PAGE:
CC: Give us a brief history of the company to date, when did you set it up and how has it grown?
SD: At first it was very much a tool for releasing our own records, but it was always in the back of my mind that at some point I’d like to grow the label and sign other artists as well.
The studio was an important part of the equation too. When I was eighteen I managed to get hold of a four-track and I instantly got the recording bug. Over time the gear grew and eventually we had a small studio in Bristol. I’d always had this rather romantic old school Motown vision of a label, where the company has its own studio that all the bands can record and write in without any pressure. I wanted the bands to feel looked after and respected, as if they were a part of a family; something the bigger labels had lost over the years.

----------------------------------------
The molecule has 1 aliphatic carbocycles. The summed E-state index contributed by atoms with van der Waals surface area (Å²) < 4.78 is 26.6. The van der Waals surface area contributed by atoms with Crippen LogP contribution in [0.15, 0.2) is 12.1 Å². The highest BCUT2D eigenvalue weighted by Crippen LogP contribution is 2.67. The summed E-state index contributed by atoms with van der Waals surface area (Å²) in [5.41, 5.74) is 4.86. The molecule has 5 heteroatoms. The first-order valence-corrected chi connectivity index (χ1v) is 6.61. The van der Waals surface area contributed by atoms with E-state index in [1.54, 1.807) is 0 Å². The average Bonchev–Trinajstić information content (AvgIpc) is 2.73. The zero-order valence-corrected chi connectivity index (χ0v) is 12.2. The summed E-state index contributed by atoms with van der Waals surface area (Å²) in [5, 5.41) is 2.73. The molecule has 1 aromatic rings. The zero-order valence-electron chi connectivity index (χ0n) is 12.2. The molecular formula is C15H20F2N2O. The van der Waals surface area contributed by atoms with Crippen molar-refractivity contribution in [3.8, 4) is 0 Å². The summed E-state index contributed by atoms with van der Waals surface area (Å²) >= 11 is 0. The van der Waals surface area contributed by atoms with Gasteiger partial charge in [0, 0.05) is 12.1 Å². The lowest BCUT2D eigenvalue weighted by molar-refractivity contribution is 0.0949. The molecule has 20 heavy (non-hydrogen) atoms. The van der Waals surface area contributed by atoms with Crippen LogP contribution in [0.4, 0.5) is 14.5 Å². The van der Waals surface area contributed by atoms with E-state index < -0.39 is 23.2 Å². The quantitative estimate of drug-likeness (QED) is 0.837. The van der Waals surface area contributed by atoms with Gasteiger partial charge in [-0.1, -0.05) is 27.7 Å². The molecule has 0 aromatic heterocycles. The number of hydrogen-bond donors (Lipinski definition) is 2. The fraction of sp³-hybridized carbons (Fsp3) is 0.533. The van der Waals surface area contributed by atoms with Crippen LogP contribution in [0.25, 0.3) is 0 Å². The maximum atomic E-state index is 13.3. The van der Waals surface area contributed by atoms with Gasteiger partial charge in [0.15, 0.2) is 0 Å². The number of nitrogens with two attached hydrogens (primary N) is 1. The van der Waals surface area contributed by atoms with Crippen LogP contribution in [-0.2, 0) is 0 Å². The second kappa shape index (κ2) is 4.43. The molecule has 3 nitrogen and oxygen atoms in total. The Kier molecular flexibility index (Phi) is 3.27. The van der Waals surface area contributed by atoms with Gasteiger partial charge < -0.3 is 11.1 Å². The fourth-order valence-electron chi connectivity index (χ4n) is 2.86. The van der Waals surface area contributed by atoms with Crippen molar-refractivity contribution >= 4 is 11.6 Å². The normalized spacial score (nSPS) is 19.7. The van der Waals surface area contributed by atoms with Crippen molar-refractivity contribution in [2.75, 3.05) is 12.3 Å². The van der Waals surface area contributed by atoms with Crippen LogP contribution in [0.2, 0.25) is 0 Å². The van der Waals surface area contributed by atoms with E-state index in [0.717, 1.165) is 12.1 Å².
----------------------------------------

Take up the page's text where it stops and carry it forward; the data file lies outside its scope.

About five years ago I met the A&R Director of Echo Records, who had just left the company. We seemed to have a shared vision for the studio and label, and discussed how we could develop and grow them together. I had just recently moved to the countryside where we had found a plot perfect for a new studio, and so building work began. We now have a great residential studio and a wonderful roster of artists and bands who come and record here whenever they like.
CC: You now have a label, publishing and management division and the studio – do you think it’s important for independent music companies to operate in the different strands of the music business to be successful in 2012?
SD: I think it’s crucial. There used to be a rule that as an artist you should sign separate record, publishing and management deals for fear of one company monopolising your career. The lines have now blurred as labels are having to take a percentage of all artist income streams in order to survive.